Code Section

Health and Safety Code - HSC

DIVISION 104. ENVIRONMENTAL HEALTH [106500 - 119405]

  ( Division 104 added by Stats. 1995, Ch. 415, Sec. 6. )
  

PART 12. DRINKING WATER [116270 - 117130]

  ( Part 12 added by Stats. 1995, Ch. 415, Sec. 6. )
  

CHAPTER 4. California Safe Drinking Water Act [116270 - 116755]

  ( Chapter 4 added by Stats. 1995, Ch. 415, Sec. 6. )
  

ARTICLE 3. Operations [116350 - 116405]
  ( Article 3 added by Stats. 1995, Ch. 415, Sec. 6. )

  
116365.  

(a) The state board shall adopt primary drinking water standards for contaminants in drinking water that are based upon the criteria set forth in subdivision (b) and shall not be less stringent than the national primary drinking water standards adopted by the United States Environmental Protection Agency. A primary drinking water standard adopted by the state board shall be set at a level that is as close as feasible to the corresponding public health goal placing primary emphasis on the protection of public health, and that, to the extent technologically and economically feasible, meets all of the following:

(1) With respect to acutely toxic substances, avoids any known or anticipated adverse effects on public health with an adequate margin of safety.

(2) With respect to carcinogens, or any substances that may cause chronic disease, avoids any significant risk to public health.

(b) The state board shall consider all of the following criteria when it adopts a primary drinking water standard:

(1) The public health goal for the contaminant published by the Office of Environmental Health Hazard Assessment pursuant to subdivision (c).

(2) The national primary drinking water standard for the contaminant, if any, adopted by the United States Environmental Protection Agency.

(3) The technological and economic feasibility of compliance with the proposed primary drinking water standard. For the purposes of determining economic feasibility pursuant to this paragraph, the state board shall consider the costs of compliance to public water systems, customers, and other affected parties with the proposed primary drinking water standard, including the cost per customer and aggregate cost of compliance, using best available technology.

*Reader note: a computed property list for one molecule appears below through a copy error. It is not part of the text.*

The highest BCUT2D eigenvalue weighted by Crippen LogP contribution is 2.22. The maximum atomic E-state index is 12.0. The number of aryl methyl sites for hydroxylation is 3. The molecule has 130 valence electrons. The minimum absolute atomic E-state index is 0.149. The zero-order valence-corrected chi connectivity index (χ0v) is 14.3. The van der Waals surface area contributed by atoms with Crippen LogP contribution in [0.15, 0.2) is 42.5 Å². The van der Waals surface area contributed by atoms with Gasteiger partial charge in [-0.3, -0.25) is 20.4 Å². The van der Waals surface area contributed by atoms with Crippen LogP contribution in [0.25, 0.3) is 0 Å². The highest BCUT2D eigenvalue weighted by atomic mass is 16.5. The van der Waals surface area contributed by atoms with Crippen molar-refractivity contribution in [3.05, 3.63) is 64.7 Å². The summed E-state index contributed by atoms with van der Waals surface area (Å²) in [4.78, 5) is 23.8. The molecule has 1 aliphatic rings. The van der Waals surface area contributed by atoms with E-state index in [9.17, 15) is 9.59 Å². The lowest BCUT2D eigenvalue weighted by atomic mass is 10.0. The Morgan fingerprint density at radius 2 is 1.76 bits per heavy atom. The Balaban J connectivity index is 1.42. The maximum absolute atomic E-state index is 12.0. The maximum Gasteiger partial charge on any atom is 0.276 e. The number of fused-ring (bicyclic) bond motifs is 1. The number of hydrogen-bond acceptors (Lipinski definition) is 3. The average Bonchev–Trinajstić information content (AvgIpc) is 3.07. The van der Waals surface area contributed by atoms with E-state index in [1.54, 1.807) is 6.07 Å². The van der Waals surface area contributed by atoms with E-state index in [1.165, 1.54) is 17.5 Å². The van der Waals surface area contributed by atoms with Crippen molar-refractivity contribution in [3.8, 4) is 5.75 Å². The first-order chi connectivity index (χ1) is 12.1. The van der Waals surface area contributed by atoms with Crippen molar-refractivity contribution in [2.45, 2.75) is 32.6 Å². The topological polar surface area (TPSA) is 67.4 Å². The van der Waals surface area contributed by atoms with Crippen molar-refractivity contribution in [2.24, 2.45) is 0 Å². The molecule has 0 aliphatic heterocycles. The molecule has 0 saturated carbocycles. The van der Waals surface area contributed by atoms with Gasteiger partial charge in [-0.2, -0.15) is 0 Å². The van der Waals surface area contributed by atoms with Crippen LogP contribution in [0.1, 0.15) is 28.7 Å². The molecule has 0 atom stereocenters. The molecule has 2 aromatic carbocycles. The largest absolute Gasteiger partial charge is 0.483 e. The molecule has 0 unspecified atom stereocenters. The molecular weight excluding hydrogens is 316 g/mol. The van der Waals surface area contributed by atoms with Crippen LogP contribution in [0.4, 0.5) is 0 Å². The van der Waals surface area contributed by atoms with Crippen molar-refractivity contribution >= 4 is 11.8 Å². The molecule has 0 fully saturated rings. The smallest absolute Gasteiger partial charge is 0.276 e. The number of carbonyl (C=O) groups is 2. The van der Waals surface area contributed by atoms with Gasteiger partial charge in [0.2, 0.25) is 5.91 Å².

(c) (1) The Office of Environmental Health Hazard Assessment shall prepare and publish an assessment of the risks to public health posed by each contaminant for which the state board proposes a primary drinking water standard. The risk assessment shall be prepared using the most current principles, practices, and methods used by public health professionals who are experienced practitioners in the fields of epidemiology, risk assessment, and toxicology. The risk assessment shall contain an estimate of the level of the contaminant in drinking water that is not anticipated to cause or contribute to adverse health effects, or that does not pose any significant risk to health. This level shall be known as the public health goal for the contaminant. The public health goal shall be based exclusively on public health considerations and shall be set in accordance with all of the following:

(A) If the contaminant is an acutely toxic substance, the public health goal shall be set at the level at which no known or anticipated adverse effects on health occur, with an adequate margin of safety.

(B) If the contaminant is a carcinogen or other substance that may cause chronic disease, the public health goal shall be set at the level that, based upon currently available data, does not pose any significant risk to health.

(C) To the extent information is available, the public health goal shall take into account each of the following factors:

(i) Synergistic effects resulting from exposure to, or interaction between, the contaminant and one or more other substances or contaminants.

(ii) Adverse health effects the contaminant has on members of subgroups that comprise a meaningful portion of the general population, including, but not limited to, infants, children, pregnant women, the elderly, individuals with a history of serious illness, or other subgroups that are identifiable as being at greater risk of adverse health effects than the general population when exposed to the contaminant in drinking water.